Organization and regulation of proteins at synapses

Curr Opin Cell Biol. 1999 Apr;11(2):248-54. doi: 10.1016/s0955-0674(99)80033-7.


The organization and regulation of synaptic connections in the mammalian nervous system entail complicated and co-ordinated molecular and cellular processes. The unveiling of various protein-protein interactions and their functional consequences at synapses have led to a greater understanding of the process of synapse formation and the modulation of synaptic transmission. Recent studies indicate that the major excitatory neurotransmitter receptors in the brain, the glutamate receptors, are associated with many different molecules that are involved in the formation of elaborate synaptic cytoskeletal networks and signal transduction cascades. These complex protein networks may play critical roles in the regulation of neurotransmitter receptor function and the efficacy of synaptic transmission.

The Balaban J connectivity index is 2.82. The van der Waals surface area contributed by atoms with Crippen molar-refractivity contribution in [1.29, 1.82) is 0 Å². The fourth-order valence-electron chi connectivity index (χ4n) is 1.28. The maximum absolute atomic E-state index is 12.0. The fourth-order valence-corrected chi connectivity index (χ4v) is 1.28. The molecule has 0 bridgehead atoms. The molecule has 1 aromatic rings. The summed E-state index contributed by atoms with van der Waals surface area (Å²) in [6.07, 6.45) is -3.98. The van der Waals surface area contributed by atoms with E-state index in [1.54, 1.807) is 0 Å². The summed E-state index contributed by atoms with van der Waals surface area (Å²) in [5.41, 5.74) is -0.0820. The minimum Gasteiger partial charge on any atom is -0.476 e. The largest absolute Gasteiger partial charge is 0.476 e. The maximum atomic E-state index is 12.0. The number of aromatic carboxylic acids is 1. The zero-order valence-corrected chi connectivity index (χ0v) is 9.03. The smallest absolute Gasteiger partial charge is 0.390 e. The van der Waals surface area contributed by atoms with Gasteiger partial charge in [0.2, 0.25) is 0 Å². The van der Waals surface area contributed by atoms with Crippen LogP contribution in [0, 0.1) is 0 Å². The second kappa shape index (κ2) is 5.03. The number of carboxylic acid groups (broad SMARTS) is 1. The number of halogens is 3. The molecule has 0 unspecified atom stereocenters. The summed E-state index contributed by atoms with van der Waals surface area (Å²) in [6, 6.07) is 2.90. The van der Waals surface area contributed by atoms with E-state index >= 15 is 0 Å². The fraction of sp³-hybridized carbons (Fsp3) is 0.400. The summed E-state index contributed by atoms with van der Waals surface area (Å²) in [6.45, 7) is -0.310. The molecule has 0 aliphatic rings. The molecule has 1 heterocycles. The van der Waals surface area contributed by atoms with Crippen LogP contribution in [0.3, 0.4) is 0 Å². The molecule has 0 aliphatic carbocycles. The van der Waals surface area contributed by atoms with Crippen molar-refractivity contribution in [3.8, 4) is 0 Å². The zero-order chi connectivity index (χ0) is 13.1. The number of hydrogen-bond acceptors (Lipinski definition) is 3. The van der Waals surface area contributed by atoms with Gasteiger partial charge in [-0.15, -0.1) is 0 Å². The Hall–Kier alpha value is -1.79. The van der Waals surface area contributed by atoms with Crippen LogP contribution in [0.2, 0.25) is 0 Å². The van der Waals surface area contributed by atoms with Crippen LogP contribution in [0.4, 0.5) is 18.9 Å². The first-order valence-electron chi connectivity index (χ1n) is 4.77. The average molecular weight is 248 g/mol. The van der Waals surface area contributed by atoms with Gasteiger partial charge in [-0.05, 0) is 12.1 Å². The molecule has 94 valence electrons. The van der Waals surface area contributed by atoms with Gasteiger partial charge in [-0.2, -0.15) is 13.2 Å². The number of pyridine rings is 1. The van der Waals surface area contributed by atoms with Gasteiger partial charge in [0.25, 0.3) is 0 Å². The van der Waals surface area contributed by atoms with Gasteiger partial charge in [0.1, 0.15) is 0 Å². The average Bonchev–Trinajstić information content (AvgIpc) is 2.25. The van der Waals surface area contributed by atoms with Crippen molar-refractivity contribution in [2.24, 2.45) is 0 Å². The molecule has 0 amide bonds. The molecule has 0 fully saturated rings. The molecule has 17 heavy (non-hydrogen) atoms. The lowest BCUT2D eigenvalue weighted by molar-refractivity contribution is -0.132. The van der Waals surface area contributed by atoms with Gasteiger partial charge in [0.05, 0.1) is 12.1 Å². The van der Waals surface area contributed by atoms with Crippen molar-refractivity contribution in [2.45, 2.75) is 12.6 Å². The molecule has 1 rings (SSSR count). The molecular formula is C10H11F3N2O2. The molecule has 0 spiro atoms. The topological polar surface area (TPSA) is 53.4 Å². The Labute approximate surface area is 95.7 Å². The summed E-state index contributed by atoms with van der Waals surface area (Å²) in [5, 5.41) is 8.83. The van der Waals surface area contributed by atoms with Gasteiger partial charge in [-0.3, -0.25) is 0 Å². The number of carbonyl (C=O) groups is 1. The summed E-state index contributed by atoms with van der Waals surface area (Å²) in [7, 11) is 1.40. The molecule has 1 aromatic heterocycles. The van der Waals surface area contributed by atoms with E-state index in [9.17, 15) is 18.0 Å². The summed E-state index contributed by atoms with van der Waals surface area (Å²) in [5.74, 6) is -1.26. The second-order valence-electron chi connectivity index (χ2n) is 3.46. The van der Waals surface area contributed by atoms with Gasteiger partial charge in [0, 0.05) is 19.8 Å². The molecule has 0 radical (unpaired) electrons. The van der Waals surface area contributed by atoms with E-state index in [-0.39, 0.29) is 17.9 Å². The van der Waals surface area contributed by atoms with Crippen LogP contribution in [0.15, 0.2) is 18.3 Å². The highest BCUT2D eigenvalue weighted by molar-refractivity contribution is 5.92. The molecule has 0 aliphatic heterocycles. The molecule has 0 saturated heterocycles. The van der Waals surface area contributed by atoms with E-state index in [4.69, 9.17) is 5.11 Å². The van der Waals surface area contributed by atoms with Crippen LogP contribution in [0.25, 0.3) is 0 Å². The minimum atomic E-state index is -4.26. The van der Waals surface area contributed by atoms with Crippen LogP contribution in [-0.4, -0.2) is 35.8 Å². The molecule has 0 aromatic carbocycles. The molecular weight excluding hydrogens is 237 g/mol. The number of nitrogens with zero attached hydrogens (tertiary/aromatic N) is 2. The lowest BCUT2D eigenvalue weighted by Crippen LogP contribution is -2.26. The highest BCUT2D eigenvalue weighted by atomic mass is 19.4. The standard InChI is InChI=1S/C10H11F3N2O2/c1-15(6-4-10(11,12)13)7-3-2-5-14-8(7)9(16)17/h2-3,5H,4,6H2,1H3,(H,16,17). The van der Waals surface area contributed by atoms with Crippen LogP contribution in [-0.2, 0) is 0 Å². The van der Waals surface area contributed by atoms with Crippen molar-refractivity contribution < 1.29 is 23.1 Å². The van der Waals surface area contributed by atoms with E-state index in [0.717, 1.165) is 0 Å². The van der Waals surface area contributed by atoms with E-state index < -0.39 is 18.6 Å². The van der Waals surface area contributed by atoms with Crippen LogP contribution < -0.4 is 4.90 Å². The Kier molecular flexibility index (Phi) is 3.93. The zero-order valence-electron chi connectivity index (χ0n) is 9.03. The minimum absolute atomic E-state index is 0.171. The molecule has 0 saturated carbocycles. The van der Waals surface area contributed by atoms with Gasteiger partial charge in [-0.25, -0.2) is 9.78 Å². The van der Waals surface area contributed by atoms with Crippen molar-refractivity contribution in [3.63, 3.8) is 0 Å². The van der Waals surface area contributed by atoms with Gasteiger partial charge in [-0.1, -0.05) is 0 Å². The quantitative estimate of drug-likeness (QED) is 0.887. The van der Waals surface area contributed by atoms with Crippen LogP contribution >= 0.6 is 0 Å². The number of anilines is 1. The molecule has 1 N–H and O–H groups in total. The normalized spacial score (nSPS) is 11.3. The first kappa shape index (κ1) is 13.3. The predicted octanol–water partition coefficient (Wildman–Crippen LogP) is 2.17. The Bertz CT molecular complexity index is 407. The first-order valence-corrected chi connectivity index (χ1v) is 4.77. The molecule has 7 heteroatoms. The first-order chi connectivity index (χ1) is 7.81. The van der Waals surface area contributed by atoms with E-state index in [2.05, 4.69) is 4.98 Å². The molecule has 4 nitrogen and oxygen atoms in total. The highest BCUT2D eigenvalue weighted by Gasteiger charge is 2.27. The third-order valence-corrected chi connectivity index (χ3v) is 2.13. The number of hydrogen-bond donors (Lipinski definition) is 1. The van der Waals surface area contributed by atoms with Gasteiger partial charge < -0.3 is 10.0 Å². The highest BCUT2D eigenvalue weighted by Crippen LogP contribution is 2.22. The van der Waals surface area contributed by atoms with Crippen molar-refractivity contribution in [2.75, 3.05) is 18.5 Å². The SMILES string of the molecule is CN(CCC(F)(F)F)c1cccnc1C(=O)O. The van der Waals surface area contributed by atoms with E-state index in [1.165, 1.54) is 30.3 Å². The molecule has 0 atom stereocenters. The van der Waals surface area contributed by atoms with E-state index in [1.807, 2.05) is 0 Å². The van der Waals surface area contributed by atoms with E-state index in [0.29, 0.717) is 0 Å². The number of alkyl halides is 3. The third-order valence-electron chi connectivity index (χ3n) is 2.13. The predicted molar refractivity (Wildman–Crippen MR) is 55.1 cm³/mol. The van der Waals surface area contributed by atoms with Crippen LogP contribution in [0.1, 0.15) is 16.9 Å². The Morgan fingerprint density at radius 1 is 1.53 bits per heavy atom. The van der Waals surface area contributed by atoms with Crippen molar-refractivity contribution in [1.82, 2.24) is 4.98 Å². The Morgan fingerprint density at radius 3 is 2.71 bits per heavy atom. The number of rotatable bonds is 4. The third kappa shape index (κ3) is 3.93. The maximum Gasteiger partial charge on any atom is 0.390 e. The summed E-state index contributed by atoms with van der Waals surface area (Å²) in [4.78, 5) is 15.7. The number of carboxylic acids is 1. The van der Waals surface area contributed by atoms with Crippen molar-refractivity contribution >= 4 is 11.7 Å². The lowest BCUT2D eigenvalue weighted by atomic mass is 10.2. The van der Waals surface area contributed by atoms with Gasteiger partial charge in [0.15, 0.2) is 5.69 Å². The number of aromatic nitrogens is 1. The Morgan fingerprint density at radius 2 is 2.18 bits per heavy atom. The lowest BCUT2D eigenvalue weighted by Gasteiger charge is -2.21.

Publication types

  • Review

MeSH terms

  • Animals
  • Brain / physiology
  • Humans
  • Ion Channels / physiology
  • Membrane Fusion
  • Models, Neurological
  • Nerve Tissue Proteins / physiology*
  • Neurons / physiology
  • Neurotransmitter Agents / physiology
  • Receptors, Neurotransmitter / physiology
  • Signal Transduction / physiology*
  • Synapses / physiology*
  • Synapses / ultrastructure
  • Synaptic Transmission / physiology*


  • Ion Channels
  • Nerve Tissue Proteins
  • Neurotransmitter Agents
  • Receptors, Neurotransmitter